The CPD Team are happy to answer your questions. If you need further information or advice, please contact them on 1300 697 227 or via email.

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Pomegranate Health podcasts

Training in the Bush Podcast PicPomegranate Health is RACP’s award-winning podcast that explores compelling questions about the culture of medicine. Listen to the interesting discussions between clinicians, researchers and advocates on pertinent and thought-provoking topics. Each episode is developed with the guidance of RACP members, to inspire excellence in practice.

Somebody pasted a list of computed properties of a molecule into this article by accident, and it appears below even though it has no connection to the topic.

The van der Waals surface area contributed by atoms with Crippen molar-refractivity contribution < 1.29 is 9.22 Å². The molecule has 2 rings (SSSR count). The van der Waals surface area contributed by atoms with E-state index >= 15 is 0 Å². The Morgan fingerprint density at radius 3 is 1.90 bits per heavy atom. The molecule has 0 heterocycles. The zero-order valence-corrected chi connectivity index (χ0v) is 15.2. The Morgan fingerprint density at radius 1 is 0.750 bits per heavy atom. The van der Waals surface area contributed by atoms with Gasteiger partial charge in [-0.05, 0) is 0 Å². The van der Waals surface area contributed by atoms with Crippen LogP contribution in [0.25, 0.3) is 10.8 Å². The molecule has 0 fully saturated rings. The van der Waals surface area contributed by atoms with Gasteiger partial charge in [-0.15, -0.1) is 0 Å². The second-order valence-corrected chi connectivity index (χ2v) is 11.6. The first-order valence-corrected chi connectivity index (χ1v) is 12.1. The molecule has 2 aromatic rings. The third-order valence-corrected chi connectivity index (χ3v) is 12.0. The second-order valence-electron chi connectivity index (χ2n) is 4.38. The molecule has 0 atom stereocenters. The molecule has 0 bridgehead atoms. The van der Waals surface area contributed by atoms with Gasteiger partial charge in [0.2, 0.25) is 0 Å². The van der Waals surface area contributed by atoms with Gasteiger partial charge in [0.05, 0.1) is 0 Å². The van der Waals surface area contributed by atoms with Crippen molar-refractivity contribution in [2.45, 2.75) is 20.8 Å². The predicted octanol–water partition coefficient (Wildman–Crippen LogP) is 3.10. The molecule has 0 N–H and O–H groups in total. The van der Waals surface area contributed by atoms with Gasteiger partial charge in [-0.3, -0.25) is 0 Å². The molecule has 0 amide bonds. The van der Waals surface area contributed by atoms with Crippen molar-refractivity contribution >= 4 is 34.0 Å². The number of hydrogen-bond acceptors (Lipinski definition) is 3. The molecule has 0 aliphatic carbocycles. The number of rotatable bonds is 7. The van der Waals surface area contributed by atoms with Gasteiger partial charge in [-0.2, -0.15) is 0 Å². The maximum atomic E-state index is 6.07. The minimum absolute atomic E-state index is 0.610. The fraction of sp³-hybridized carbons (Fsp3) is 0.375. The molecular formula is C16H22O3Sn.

One of our newest episodes Training in the bush sees the podcast team visiting physicians at the Dubbo Base Hospital. The hospital services a catchment of 130,000 people spread across an area the size of Great Britain. Whilst the need in the area is high, Dubbo presents an example of strong clinical leadership and training across numerous specialties.

Past podcasts include:

Subscribe today to be among the first to find out about new episodes. Podcasts are available on Spotify, Apple Podcasts and any Android podcasting app.

Do you have an idea you want to discuss, or just want to give some feedback? Email us
  

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To access this offer and learn more please go to your RACP Member Advantage website.